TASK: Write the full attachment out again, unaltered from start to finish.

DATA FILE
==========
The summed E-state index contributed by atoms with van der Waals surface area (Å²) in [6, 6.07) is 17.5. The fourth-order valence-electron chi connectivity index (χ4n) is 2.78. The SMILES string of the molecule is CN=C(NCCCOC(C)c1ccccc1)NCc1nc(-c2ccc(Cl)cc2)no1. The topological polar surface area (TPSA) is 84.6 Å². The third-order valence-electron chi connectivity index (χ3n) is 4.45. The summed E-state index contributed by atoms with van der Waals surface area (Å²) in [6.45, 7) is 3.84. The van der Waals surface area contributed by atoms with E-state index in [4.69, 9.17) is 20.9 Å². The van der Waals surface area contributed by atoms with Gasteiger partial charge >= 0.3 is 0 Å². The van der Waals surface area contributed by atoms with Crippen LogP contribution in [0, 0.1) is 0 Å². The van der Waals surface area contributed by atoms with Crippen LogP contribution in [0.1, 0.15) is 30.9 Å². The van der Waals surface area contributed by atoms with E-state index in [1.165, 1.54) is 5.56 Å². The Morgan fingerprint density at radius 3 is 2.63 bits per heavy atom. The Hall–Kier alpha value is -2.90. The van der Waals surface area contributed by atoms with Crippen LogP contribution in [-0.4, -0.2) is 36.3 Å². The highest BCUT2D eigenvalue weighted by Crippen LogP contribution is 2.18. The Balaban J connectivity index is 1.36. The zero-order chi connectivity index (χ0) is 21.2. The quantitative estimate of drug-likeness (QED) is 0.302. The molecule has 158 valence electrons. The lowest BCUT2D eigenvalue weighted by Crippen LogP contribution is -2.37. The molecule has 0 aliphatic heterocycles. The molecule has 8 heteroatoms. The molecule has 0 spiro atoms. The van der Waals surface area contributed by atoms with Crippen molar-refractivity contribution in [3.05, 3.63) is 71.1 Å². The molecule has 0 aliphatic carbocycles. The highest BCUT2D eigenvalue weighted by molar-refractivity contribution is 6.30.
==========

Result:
The summed E-state index contributed by atoms with van der Waals surface area (Å²) in [6, 6.07) is 17.5. The fourth-order valence-electron chi connectivity index (χ4n) is 2.78. The SMILES string of the molecule is CN=C(NCCCOC(C)c1ccccc1)NCc1nc(-c2ccc(Cl)cc2)no1. The topological polar surface area (TPSA) is 84.6 Å². The third-order valence-electron chi connectivity index (χ3n) is 4.45. The summed E-state index contributed by atoms with van der Waals surface area (Å²) in [6.45, 7) is 3.84. The van der Waals surface area contributed by atoms with E-state index in [4.69, 9.17) is 20.9 Å². The van der Waals surface area contributed by atoms with Gasteiger partial charge >= 0.3 is 0 Å². The van der Waals surface area contributed by atoms with Crippen LogP contribution in [0, 0.1) is 0 Å². The van der Waals surface area contributed by atoms with Crippen LogP contribution in [0.1, 0.15) is 30.9 Å². The van der Waals surface area contributed by atoms with E-state index in [1.165, 1.54) is 5.56 Å². The Morgan fingerprint density at radius 3 is 2.63 bits per heavy atom. The Hall–Kier alpha value is -2.90. The van der Waals surface area contributed by atoms with Crippen LogP contribution in [-0.4, -0.2) is 36.3 Å². The highest BCUT2D eigenvalue weighted by Crippen LogP contribution is 2.18. The Balaban J connectivity index is 1.36. The zero-order chi connectivity index (χ0) is 21.2. The quantitative estimate of drug-likeness (QED) is 0.302. The molecule has 158 valence electrons. The lowest BCUT2D eigenvalue weighted by Crippen LogP contribution is -2.37. The molecule has 0 aliphatic heterocycles. The molecule has 8 heteroatoms. The molecule has 0 spiro atoms. The van der Waals surface area contributed by atoms with Crippen molar-refractivity contribution in [3.05, 3.63) is 71.1 Å². The molecule has 0 aliphatic carbocycles. The highest BCUT2D eigenvalue weighted by molar-refractivity contribution is 6.30.